Calorie counting, weight-stigma prevent teens from eating healthy food
A new study has revealed that calorie counting and weight-stigma prevent teens from eating healthy food.
Washington: A new study has revealed that calorie counting and weight-stigma prevent teens from eating healthy food.
Researchers observed whether or not photographs of vegetables on a school lunch tray had an impact on the amount of vegetables eaten. They found that placing photos of carrots and green beans did increase the amounts of vegetables eaten during lunch, but it still was not at levels consistent with government-recommended dietary guidelines.
Researchers at the University of Minnesota are now studying other simple methods that schools could utilize to encourage eating vegetables during lunch.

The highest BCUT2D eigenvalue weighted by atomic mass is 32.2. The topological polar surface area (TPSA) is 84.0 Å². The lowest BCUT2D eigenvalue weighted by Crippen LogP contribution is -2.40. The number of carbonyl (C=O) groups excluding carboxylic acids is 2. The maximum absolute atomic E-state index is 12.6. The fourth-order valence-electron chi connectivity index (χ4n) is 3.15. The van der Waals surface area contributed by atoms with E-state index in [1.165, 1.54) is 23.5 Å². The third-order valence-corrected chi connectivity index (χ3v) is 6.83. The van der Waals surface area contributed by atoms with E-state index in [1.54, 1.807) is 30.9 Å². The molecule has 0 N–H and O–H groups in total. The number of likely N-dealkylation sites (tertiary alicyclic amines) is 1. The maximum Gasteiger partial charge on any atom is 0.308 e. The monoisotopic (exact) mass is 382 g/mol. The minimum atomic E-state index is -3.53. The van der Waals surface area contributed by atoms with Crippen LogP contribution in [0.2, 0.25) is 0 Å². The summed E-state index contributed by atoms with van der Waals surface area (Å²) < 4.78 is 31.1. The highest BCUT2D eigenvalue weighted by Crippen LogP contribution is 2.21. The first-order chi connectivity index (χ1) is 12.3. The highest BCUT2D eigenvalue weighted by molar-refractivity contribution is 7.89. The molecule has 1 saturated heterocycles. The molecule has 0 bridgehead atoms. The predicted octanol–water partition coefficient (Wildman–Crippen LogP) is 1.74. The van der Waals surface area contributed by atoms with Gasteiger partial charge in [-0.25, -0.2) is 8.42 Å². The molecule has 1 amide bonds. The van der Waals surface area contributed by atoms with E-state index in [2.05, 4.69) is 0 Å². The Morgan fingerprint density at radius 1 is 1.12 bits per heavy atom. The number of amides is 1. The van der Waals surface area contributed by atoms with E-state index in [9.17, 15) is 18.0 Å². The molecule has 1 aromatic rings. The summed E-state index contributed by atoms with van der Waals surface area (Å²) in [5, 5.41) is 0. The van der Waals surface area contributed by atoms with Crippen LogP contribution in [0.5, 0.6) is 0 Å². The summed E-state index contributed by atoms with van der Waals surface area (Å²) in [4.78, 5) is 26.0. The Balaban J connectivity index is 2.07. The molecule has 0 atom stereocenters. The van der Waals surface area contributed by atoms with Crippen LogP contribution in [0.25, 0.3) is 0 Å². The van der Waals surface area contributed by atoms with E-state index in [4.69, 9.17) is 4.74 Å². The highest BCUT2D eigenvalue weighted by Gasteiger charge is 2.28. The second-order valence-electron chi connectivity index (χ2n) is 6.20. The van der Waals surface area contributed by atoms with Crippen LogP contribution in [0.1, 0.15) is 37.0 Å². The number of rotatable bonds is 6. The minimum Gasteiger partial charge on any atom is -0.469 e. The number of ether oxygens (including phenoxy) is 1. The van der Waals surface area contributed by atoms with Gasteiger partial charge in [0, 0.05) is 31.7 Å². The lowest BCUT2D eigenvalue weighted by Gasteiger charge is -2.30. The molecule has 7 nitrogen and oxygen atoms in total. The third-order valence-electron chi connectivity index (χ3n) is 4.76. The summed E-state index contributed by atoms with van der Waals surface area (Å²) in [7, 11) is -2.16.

It gets tricky when trying to nudge teens in a similar direction, if only because they're notoriously uninterested in healthy eating, said Christopher Bryan, professor of psychology at the University of California at San Diego. Healthy eating practices have to be linked to something teens already care about.
Turns out, teens (just like their adult counterparts) care about the deceptive food marketing practices used to get them to eat junk food, including dishonest labeling.
Something that doesn't quite work to inspire healthy eating: counting calories and the negative way in which overweight and obese individuals are portrayed in the media. These strategies backfire, actually encouraging unhealthy choices and weight gain.
Researchers from UC San Diego and Santa Barbara will work to put forth strategies that remove high-calorie food temptation and the mere threat of stigma in order to inspire positive behaviors in kids and teens.
The study is published in the Journal of the American Medical Association.